Cashiers, nannies, personal hospitality should have the right to live in Paris, including the upscale neighborhoods, says Parisian housing advisor Ian Brossat
"Cashiers, nannies, personal hospitality should have the right to live in Paris, including the upscale neighborhoods," says Parisian housing advisor Ian Brossat S.Borisov/Shutterstock

Officials in Paris are currently in the midst of an effort to open public housing in some of the city's richest neighborhoods. This new interview with Ian Brossat—a housing advisor to the mayor of Paris and member of the Communist Party who is pushing for diversifying wealthy neighborhoods—is a goddamn inspiration.

Google's translation is a little rough, but it's worth it:

This week, you have laid the foundation stone of a 113 HLM housing in the 16th arrondissement, Rue Saint-Didier. Next Wednesday you start the construction of 76 homes for young workers to Beaujon, rue du Faubourg Saint-Honoré, in the chic 8th. Did you go to war against the upscale neighborhoods?

Not at all. But I wear a very clear message: the ghettos of the rich, it's over! We are committed to produce massively social housing, and primarily in the districts of the center and west that are extremely onerous. There is no reason why certain areas of Paris are reserved for people who pay the ISF. Solidarity has no boundaries, no district can not break free. And there is no question for us to yield to ideological differences and sometimes outrageous. Our determination is stronger.

The inhabitants of these districts may feel stigmatized ...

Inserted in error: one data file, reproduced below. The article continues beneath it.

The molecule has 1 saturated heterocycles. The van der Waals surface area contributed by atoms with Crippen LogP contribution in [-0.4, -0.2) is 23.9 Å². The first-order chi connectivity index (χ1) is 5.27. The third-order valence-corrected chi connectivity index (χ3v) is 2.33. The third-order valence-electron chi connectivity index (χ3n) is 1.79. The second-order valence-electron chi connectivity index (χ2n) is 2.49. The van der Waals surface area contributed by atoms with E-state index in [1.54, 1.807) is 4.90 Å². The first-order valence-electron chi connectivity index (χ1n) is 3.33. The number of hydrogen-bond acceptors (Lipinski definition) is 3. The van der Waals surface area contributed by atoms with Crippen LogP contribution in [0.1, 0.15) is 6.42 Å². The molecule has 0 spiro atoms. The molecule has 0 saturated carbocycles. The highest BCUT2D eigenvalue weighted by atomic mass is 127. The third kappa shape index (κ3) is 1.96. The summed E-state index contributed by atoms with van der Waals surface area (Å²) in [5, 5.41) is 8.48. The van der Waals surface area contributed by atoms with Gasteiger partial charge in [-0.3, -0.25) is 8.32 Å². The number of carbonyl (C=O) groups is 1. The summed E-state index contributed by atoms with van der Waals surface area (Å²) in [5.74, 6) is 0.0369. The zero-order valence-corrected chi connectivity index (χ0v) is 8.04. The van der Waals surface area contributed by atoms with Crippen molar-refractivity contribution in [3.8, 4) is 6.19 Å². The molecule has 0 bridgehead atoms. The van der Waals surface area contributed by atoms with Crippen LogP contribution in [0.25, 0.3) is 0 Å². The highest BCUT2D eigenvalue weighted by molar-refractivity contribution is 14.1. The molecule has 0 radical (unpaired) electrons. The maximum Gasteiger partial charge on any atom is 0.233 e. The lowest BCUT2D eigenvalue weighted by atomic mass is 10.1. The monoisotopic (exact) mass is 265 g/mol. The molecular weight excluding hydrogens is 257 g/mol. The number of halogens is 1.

Fortunately, there are also people opened in the 16th or 7th, which include that rebalancing east-west is essential. Today, 40 percent of social housing in Paris are located in three districts, the 13th, 19th and 20th. It is to correct this historic legacy by putting the package on the central and western. It started with Bertrand Delanoë. We are accelerating with Anne Hidalgo. All major world cities—London, New York, Tokyo—face this problem: how to ensure that employees who work in our cities to live there? This requires the available habitat. Cashiers, nannies, personal hospitality should have the right to live in Paris, including the upscale neighborhoods, which are not intended for them to be banned.

The interviewer then asked Brossat if he understands why some neighborhoods that have long been wealthy enclaves are opposing the effort.

Do you understand the concern of residents in these neighborhoods who feel threatened?

This concern is related to ignorance and fear of the unknown. But we realize quickly enough, in the end, it goes well. We are told that people on low incomes do not want to live in "the rich"; it's wrong! The refusal rate on social housing units in those neighborhoods is particularly low. There is also the fear of some people in a decline in the value of property. In fact, the more they repeat, the more they will portray this social housing as horrible places, plus they cause a drop in property prices. If I have any advice for them is not to feed themselves the image of their neighborhood.

(Emphasis mine.)

This isn't so different from Seattle neighborhoods' resistance to new development, low-income housing, or homeless encampments. Despite being masked as concerns about parking, shadows, scale, or crime, that resistance amounts to the preservation of well-off single family neighborhoods at the expense of lower income people. Whether it's Seattle or Paris, those attitudes help maintain the segregation of rich and poor neighborhoods. So, who's going to be our Ian Brossat?

When the interviewer asked Brossat about backlash over a homeless shelter project, he pledged to keep supporting the project. He compared it to another, similar effort: "Initially, there was a backlash, and now everything is going very well. This is why we must pass over this opposition and let them live the experience of diversity."